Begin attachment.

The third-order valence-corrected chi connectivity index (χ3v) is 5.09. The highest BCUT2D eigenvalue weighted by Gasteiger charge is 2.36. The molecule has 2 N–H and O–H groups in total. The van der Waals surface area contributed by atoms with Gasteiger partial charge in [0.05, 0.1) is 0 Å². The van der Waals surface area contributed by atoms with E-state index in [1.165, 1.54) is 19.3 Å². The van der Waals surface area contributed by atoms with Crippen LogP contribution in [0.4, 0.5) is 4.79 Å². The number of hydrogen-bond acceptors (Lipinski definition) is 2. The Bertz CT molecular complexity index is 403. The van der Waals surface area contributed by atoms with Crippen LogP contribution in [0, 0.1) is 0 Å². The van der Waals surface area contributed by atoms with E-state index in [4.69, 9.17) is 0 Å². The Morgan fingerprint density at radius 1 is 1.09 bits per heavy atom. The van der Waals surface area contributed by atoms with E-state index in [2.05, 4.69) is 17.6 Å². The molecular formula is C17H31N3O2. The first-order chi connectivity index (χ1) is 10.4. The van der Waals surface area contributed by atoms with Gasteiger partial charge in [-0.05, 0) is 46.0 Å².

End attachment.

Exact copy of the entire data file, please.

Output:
The third-order valence-corrected chi connectivity index (χ3v) is 5.09. The highest BCUT2D eigenvalue weighted by Gasteiger charge is 2.36. The molecule has 2 N–H and O–H groups in total. The van der Waals surface area contributed by atoms with Gasteiger partial charge in [0.05, 0.1) is 0 Å². The van der Waals surface area contributed by atoms with E-state index in [1.165, 1.54) is 19.3 Å². The van der Waals surface area contributed by atoms with Crippen LogP contribution in [0.4, 0.5) is 4.79 Å². The number of hydrogen-bond acceptors (Lipinski definition) is 2. The Bertz CT molecular complexity index is 403. The van der Waals surface area contributed by atoms with Crippen LogP contribution in [0, 0.1) is 0 Å². The van der Waals surface area contributed by atoms with E-state index in [4.69, 9.17) is 0 Å². The Morgan fingerprint density at radius 1 is 1.09 bits per heavy atom. The van der Waals surface area contributed by atoms with E-state index in [2.05, 4.69) is 17.6 Å². The molecular formula is C17H31N3O2. The first-order chi connectivity index (χ1) is 10.4. The van der Waals surface area contributed by atoms with Gasteiger partial charge in [-0.05, 0) is 46.0 Å².